Governments impose sin taxes on beer and cigarettes supposedly to promote more virtuous behaviour, but what happens when people actually start giving up their vices?
Taxes decline. This is where the marijuana business comes in as a substitute. In the US, taxpayers do not tolerate higher state taxes, since they can hop across the border to the next state offering lower tax rates. The scope for increasing taxes is therefore limited. Marijuana represents a new form of tax revenue. It is also viewed as “sinful” and therefore subject to higher taxes. The challenge now is how to tax this “new” vice without killing the revenue stream.
As we previously reported, the SA courts recently legalised dagga (marijuana for our overseas readers) for personal consumption. Dealing is still a crime, though the law is still hazy on how exactly this will play out. The US is far more advanced in tackling the legal challenges of marijuana growth and consumption.
As Jennifer Weidler Karpchuk writes in Accounting Today, in 2018 Vermont became the first US state to successfully legalise marijuana through the legislative process. Up until that point, where legalisation had occurred in eight other states, as well as the District of Columbia, this was done through ballot initiatives.
Tax authorities also realise that if marijuana tax rates are too high or too heavily regulated, buyers will be driven to the black market. Black market dealers can ignore the vast taxes and regulations that drive up the price of marijuana in the legal market, while concomitantly selling to underage buyers and ignoring safety protocols, writes Karpchuk.
Establishing the ideal tax structure
“To determine what is the best tax structure for a new marijuana industry, a state must first determine the tax base and decide whether it wants to tax the dollar value or the volume sold. Historically, “sin” taxes tend to be excise taxes imposed on volume, i.e., at a specific amount regardless of the retail price – for instance, a gasoline tax per gallon or a cigarette tax per pack. Of the states that have legalized and are taxing recreational marijuana, Alaska (a state without a sales tax) is the only state that does not impose some form of sales tax on the end-user and taxes marijuana growers $50 per ounce when selling the product to marijuana dispensaries or retailers.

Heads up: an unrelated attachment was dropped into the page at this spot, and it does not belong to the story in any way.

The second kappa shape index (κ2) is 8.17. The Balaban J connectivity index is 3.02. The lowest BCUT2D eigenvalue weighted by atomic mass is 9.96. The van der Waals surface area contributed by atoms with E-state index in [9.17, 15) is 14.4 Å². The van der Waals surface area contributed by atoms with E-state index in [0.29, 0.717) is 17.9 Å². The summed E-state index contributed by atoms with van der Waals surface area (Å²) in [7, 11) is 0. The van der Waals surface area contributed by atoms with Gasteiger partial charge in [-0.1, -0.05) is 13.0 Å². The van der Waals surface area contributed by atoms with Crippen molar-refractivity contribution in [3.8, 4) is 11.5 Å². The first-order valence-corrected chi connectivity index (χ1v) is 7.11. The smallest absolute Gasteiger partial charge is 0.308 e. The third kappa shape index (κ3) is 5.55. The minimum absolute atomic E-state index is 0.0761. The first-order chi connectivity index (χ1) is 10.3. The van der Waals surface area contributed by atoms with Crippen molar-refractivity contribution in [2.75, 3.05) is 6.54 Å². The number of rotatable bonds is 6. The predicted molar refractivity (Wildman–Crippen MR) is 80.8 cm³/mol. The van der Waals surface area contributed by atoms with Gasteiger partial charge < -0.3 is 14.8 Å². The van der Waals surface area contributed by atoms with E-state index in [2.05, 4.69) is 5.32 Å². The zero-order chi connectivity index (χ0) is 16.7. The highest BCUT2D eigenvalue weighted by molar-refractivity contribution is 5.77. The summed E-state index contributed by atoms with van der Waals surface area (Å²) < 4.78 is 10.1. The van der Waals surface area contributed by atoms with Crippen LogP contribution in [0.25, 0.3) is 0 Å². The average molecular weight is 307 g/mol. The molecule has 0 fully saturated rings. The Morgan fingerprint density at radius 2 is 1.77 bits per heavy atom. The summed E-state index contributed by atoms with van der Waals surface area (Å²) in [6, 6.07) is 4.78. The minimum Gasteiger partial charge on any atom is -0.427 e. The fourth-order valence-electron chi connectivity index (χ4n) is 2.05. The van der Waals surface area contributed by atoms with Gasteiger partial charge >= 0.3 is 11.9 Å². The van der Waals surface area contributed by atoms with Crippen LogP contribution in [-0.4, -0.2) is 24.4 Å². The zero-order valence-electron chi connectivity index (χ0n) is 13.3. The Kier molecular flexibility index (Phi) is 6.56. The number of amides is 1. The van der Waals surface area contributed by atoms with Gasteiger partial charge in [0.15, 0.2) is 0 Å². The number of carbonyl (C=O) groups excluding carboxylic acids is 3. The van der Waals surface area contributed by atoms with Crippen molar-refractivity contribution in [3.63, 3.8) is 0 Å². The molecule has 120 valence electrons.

“However, the nature of the recreational marijuana market makes a specific excise tax on volume problematic since marijuana comes in various forms – cigarette, edible, liquid, vapor – all with a wide variety of concentrations. States attempting to tax the end user may find volume difficult to measure. Therefore, states have tended to frame their respective marijuana taxes as a certain percentage of the retail or wholesale sales price. Both Washington and Oregon experienced difficulties in implementation when they deviated from the norm. This was ultimately replaced by a 17 percent excise tax on the retail price because enforcement proved too complicated. Amid concerns over double-taxation, Washington also simplified its tax structure – moving from taxing marijuana at three points in the supply chain to a single price-based retail tax. Thus, in practice, a tax based upon retail or wholesale sales price has proved the most workable framework.”
Read more here.